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Chile’s constitutional rewrite rejected
Yesterday, Chilean voters overwhelmingly rejected the constitutional rewrite drafted by the country’s citizen-elected constitutional assembly. With 86% voter turnout, 62% voted to reject, compared to just 38% voting to approve. In 2020, 78% of voters had voted in favor of writing a new magna carta, albeit with 51% turnout. As a result of yesterday’s vote, the current, Pinochet-era constitution will remain in place. (Detailed statistics from the election are available at DecideChile)
The proposed text was widely viewed as among the most progressive constitutions in the world, with The New York Times noting that it “would have legalized abortion, mandated universal health care, required gender parity in government, given Indigenous groups greater autonomy, empowered labor unions, strengthened regulations on mining and granted rights to nature and animals.” Detractors, however, viewed the 388-article document as radical and utopian. According to The Washington Post, one key aspect of the proposed constitution rejected by voters was that it would have made the country a plurinational state, with “many of the concerns centered on a core issue of national identity.” Nearly 13% of Chile identifies as Indigenous.
But this is likely not the end of the story for Chile’s constitution. According to El País, recent polling shows that Chilean voters are still overwhelmingly in favor of change: just 17% of polling respondents favored rejecting the proposed rewrite and continuing with the current constitution, whereas 35% supported rejecting the proposed constitution but starting a new rewrite process. Furthermore, Reuters reports, ““Center-left and right wing parties that promoted the reject campaign have also agreed to negotiate to prepare a new text.” Last night, President Gabriel Boric accepted the plebiscite’s results “with humility” and said that “Chilean democracy comes out more robust,” calling for dialogue and the development of a new constitutional proposal that would better unite the country, says The Washington Post.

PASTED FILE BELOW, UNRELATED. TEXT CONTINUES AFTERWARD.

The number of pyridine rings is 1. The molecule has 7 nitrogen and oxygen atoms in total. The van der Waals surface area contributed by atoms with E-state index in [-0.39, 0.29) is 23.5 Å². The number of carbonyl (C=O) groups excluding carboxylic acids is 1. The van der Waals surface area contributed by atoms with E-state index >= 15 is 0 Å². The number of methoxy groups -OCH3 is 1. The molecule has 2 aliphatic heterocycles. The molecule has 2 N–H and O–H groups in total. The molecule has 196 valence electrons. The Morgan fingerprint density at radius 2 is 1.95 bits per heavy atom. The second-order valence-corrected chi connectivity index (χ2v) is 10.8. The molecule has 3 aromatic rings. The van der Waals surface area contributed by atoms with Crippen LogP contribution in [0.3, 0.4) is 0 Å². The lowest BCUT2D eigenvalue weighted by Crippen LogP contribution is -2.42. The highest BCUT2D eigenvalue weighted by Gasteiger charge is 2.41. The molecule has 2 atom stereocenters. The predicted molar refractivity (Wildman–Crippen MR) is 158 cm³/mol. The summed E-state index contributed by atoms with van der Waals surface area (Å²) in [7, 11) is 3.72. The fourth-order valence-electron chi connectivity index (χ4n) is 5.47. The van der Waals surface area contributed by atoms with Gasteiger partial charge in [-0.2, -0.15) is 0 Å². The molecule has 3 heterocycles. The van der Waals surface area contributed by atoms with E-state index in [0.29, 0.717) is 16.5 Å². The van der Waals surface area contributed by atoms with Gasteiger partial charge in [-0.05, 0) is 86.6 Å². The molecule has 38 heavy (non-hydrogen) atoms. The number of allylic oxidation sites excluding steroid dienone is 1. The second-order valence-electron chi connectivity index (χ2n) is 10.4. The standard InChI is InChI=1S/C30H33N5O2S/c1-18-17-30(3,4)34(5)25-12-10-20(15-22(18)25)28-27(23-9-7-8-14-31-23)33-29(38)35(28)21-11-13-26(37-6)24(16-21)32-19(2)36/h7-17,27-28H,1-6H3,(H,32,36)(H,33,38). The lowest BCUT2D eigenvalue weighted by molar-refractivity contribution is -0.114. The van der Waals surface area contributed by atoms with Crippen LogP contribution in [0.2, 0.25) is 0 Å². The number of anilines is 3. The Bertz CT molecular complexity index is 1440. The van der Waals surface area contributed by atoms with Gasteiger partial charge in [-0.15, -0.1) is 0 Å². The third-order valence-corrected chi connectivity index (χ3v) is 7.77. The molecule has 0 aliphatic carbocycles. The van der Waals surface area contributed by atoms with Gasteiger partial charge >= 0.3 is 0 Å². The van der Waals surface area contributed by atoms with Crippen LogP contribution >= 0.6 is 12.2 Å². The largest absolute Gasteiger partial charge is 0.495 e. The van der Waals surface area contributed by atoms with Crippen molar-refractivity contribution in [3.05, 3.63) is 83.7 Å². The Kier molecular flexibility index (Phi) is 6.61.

“A former Chilean police special forces captain has been found guilty of assault after permanently blinding a woman he shot in the face with a teargas canister during a wave of protests in 2019,” reports The Guardian.
“Legionella has been confirmed as the cause of a cluster of pneumonia cases associated with a health clinic in the province of Tucuman, Argentina,” reports the Pan American Health Organization (PAHO).
Cocaine production in Bolivia is fueled by cheap coca cultivation in Peru, reports InSight Crime.
The number of guns registered by Hunters, Shooters, and Collectors clubs (CACs) has nearly tripled over the last three years, reaching 1 million. (Globo)
In the Amazon, “Activists like Lira suspect that the prospect of Jair Bolsonaro’s defeat in October’s presidential election has sparked a last-minute race to raze the jungle, with an unholy trinity of illegal loggers, cattle ranchers and gold miners intensifying their activities before his successor takes office,” says The Guardian.
“Colombia will give properties confiscated from drug trafficking groups… to farmers, women's organizations, youth collectives and universities,” reports Reuters.
“Colombia could require mining firms get environmental licenses for exploration in order to protect the environment, increase state control and prevent conflict between communities and extractive companies, the environment minister said on Thursday,” reports Reuters.
El Faro writes that El Salvador’s state of exception has resulted in wrongful arrests and abuse of prisoners: “La Prensa Gráfica (LPG) reported on August 10 that Medicina Legal, the coroner’s office, found signs of torture and murder in at least 35 of 69 registered deaths.”
Deported Guatemalans are “(returning) to find their living conditions worse than when they left,” writes Jeff Abbott in Foreign Policy.
Afro-Honduran Garifunas are protesting for state protection and for President Xiomara Castro to fulfill her campaign promises in support of Garifunas and other Indigenous and Afro-descendant communities,” says Al Jazeera.
The Mexican Chamber of Deputies has approved AMLO’s proposal to place the National Guard under the Ministry of Defense, according to Reforma. WOLA’s Stephanie Brewer’s recent commentary explores Mexico’s militarized security strategy, arguing that it has failed. (see 8/31/22 LADB)
“Mexican housing must become denser and better planned to provide adequate living options to lower-income parts of the population, according to a new study, which said the country's current residential construction was largely unregulated,” reports Reuters.
Catherine Osborn at the Foreign Policy Latin America Brief explores the history of reggaeton, a mix of Spanish-language rapping and Jamaican dembow beats that has risen to popularity outside of just Latin America and the Caribbean in recent years.
InSight Crime explains the history of the global cocaine trade, based on “the subtropical Latin American shrub Erythroxylum.”